Multilayer PCB design and 3D Printing

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Its hard to imagine the likes of Jonathan Ross discussing the elements of multilayer PCB design but, whilst not targeting PCB manufacture implicitly, he was recently seen extolling the virtues of 3D printing on his occasionally-amusing ITV show.  If we might somehow step beyond the strange beard, floppy hair and engorged ego, it is certainly staggering that this new technology has allowed innovative printers not only to “print” in terms of lines upon a page, but to incorporate a third dimension in order to stack up the material and thereby construct physical objects, layer-by-layer.

The idea itself is actually approaching 30 years old but as with all visionary innovations, it took that time for the mechanical technology to catch up with the rather more organic machinations of the human brain, as well as bringing the costs down to an appropriate level. Although Jonathan was wowed by a basic 3D print out, ground-breaking applications are, perhaps not surprisingly, following quickly in its wake, of both an industrial and hobbyist nature, with the implications for aiding PCB design obvious.  Starting from around £1000, 3D printers are certainly within reach for DIY home use, whilst at the upper end of the market, print resolution can reach the micron range.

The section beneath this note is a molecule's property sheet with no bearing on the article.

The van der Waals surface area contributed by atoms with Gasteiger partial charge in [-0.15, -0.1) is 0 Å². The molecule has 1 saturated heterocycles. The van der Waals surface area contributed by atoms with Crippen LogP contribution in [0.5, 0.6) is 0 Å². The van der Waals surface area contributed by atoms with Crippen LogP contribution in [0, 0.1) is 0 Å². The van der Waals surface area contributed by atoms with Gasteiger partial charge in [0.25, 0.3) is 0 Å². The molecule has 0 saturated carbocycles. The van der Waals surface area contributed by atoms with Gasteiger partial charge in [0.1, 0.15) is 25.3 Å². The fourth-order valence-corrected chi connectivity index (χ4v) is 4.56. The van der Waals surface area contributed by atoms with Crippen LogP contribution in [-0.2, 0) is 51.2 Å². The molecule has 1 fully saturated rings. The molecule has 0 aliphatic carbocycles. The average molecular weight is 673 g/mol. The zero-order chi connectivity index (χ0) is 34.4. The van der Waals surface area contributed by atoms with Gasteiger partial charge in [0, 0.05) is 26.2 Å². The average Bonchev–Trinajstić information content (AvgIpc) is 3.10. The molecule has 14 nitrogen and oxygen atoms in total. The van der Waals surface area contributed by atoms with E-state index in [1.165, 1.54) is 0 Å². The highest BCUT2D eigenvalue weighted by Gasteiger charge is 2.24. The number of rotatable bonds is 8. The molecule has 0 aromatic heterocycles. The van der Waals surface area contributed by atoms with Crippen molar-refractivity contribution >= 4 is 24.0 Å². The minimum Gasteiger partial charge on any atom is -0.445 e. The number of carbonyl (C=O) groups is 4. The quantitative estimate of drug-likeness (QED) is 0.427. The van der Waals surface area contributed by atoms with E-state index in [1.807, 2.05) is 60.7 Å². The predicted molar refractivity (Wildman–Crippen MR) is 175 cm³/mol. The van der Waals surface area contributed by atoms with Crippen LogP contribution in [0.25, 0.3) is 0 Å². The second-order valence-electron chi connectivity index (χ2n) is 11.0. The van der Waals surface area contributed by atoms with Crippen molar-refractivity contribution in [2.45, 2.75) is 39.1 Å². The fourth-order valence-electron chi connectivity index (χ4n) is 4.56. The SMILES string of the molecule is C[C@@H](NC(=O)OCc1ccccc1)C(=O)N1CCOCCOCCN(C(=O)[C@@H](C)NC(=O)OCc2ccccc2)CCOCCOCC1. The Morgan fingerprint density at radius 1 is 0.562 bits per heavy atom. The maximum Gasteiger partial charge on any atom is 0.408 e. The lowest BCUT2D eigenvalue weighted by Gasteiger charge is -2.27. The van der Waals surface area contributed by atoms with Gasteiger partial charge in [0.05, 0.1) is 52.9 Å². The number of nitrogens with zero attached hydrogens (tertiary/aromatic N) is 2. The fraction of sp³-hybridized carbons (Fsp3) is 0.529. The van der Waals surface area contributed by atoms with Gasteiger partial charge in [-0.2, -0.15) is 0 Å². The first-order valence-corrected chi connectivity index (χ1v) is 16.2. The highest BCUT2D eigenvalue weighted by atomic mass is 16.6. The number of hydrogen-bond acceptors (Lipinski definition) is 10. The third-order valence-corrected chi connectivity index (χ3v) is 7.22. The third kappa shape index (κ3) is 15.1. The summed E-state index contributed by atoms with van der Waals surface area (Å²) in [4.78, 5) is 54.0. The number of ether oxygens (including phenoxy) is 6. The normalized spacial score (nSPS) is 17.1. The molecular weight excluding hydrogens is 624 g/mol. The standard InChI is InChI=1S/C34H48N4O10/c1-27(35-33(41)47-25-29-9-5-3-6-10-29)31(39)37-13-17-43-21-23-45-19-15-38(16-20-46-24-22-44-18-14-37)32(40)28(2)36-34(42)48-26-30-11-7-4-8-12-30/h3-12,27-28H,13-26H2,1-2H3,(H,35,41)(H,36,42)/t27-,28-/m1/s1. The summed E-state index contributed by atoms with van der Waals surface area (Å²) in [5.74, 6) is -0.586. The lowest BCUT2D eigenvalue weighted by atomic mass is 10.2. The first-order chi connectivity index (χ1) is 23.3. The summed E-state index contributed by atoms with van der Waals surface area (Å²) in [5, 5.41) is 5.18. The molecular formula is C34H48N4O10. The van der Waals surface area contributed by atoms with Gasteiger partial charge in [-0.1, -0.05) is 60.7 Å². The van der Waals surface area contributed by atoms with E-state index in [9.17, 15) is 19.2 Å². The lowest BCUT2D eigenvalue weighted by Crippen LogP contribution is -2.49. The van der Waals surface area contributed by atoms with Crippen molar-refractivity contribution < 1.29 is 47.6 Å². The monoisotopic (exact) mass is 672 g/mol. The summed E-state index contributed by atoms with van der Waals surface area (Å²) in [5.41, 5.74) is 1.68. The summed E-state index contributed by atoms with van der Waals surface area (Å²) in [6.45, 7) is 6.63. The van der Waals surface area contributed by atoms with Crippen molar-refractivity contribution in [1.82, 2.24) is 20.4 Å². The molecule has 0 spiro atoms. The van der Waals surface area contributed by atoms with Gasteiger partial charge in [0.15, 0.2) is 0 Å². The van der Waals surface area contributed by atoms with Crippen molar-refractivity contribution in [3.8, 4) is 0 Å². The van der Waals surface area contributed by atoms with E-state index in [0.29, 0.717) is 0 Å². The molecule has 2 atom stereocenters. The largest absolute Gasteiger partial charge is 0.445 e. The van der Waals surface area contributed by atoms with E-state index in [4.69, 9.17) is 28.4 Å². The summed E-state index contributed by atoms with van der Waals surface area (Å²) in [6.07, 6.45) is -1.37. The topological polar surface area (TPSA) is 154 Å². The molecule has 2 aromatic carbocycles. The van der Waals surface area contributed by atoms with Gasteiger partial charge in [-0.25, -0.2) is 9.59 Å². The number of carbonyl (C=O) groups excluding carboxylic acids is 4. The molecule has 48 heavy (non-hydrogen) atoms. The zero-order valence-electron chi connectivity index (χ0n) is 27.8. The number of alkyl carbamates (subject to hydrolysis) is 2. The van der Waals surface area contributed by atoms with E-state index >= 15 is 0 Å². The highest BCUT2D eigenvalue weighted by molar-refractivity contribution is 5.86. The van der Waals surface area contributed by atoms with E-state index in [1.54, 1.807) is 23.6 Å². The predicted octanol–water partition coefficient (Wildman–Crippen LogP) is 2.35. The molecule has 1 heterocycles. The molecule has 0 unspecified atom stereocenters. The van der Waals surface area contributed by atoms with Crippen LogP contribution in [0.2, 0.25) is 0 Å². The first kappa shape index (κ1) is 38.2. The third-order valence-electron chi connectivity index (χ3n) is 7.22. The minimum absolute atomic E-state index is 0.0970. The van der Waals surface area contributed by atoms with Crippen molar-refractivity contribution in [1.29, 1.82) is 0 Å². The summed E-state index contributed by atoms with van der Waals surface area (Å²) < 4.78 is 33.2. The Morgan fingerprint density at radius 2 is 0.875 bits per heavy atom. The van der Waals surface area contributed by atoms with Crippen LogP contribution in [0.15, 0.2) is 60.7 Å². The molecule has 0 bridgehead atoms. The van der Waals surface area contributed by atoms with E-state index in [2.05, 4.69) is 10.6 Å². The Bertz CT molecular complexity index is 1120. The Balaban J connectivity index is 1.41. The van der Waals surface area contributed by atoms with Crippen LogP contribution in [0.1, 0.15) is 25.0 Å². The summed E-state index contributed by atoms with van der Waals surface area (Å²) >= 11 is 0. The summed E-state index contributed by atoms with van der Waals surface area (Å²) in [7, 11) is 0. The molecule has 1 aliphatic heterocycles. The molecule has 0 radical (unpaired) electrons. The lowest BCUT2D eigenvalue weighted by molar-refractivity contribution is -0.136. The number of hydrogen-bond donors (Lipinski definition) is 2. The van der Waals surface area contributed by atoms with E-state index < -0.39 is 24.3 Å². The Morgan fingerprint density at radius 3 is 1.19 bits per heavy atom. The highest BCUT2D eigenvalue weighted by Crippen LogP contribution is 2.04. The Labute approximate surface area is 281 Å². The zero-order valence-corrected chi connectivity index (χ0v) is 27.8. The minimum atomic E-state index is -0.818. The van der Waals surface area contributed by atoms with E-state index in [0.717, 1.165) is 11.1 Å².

What does this mean for multilayer printed circuit board design?

Well, some designers are already latching on to the fact that it has been, up until now, pretty much impossible to create one-off prototypes of complex designs, such as multilayer PCBs, leaving the only option of computer simulation, or else very expensive prototypes.  Now, whether industrial engineer or DIY hobbyist, you can create your design on a computer, then sit back as your printer renders a 3D visualisation of your design, removing the need for mass—production or long prototype procedures.  In addition, 3D printers are able to print with plastic, polymer or even metal materials, create sturdy versions of your visions for multilayer PCB designs.

2D printing?  Pah, that’s sooooo last century!

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